In the sandbox, a pair of four year old children explore capacity by gleefully counting how many scoops will fill their green and pink pails.
“I think more sand will fit in this big pail! I bet we could put one hundred scoops!”
“Yeah! Maybe even more than one hundred!” Like one hundred- forty- zillion!
“That’s SO much!”
Watch children explore during play and very quickly you will see them naturally demonstrate mathematical behaviour. They count steps on the playground, sort the pebbles they collect during recess and immediately point out when someone else has more play-dough than they do! Children enter our classrooms with varied understandings of mathematical processes. It is our job to figure out what they know and then help move forward by providing a variety of rich learning experiences.
A Balanced Approach
The Kindergarten Program reminds us that while children DO learn a lot through play, it is not enough for meaningful math development to occur. “Intentional, purposeful teacher interactions are necessary to ensure that mathematical learning is maximized during play.” (Kindergarten Program, 2016)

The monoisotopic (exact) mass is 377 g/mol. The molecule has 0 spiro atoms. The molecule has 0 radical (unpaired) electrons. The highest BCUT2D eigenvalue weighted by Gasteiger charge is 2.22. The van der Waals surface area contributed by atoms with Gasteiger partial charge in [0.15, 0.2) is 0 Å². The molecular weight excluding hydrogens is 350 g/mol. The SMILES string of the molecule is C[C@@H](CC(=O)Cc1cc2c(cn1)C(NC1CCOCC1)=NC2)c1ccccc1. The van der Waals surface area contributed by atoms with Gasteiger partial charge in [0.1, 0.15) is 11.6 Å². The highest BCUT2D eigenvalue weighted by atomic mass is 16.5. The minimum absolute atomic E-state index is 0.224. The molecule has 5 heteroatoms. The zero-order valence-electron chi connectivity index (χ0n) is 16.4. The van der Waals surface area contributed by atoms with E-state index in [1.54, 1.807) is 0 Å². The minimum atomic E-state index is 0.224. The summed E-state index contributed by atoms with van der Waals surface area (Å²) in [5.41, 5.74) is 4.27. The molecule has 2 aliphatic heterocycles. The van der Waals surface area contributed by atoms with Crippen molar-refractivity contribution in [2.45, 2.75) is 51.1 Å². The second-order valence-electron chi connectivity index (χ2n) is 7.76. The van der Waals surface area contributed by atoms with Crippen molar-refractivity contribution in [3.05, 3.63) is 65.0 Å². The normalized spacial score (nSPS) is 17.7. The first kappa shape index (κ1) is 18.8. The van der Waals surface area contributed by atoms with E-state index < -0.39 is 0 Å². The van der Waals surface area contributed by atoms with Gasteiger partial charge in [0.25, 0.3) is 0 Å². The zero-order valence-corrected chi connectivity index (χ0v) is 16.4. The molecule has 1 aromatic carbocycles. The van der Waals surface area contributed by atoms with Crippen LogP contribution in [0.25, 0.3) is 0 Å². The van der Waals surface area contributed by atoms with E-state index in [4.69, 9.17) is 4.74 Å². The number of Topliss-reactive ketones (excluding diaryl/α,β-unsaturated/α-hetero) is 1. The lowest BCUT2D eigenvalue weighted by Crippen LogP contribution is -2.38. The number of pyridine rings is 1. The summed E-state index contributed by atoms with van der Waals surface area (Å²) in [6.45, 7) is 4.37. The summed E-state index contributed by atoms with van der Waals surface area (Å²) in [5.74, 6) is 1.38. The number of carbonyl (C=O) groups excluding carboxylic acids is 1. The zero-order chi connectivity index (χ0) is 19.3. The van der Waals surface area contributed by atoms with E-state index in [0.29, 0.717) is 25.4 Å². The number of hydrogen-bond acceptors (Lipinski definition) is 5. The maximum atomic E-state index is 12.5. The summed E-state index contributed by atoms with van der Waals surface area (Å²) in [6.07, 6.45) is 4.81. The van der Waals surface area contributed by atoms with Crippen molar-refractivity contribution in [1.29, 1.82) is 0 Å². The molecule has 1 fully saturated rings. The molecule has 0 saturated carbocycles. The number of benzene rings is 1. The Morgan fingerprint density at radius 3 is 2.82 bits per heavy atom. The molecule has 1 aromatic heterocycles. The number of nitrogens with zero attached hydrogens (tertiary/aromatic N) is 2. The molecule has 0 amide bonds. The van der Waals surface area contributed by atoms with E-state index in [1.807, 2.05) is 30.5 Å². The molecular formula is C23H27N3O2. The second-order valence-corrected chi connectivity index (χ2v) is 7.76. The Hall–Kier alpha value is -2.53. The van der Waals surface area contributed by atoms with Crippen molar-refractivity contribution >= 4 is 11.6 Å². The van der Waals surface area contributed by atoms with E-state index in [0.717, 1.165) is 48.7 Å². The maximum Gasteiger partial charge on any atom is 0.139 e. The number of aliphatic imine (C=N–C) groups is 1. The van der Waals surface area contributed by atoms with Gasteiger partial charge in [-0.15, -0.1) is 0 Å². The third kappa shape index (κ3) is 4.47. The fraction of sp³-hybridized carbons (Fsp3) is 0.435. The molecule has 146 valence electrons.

In our classroom, we strive for balance by providing students with a continuum of learning opportunities. In a whole group setting, we build math instruction into our routines and transitions through activities like number talks. In small groups, we provide rich learning tasks through games and activities that are open ended and encourage students to explain their thinking. During table top centres, we thoughtfully choose materials that invite students to explore particular concepts. In play, we circulate throughout the room to observe and document the math learning we see as students consolidate and practice all that they have learned.
In the article, “Making Space for Students to Think Mathematically” the authors point to research that highlights how important adopting an inquiry stance is to math instruction. Rather than think about inquiry as something we do, we need to remember inquiry is a process we use in order to clarify and consolidate our understanding. When we ask good questions that prompt students to explain their thinking, we not only develop children’s ability to communicate and think critically, we also begin to develop a “math talk” community where students become “sources of mathematical ideas.”
Finally, we recognize that how students feel about themselves as learners, plays a significant role in how they approach tasks like problem solving and risk taking. We honour our students by celebrating wherever they are in their math journey.
Surrtamm, C., Quigley, B., & Lazarus, J. (2016). Making space for students to think mathematically.
Retrieved 8 November 2017, from http://www.edu.gov.on.ca/eng/literacynumeracy/inspire/research/WW_SpaceThinkMath.pdf
The kindergarten program. (2016). Retrieved 8 November 2017, from https://files.ontario.ca/books/kindergarten-program-en.pdf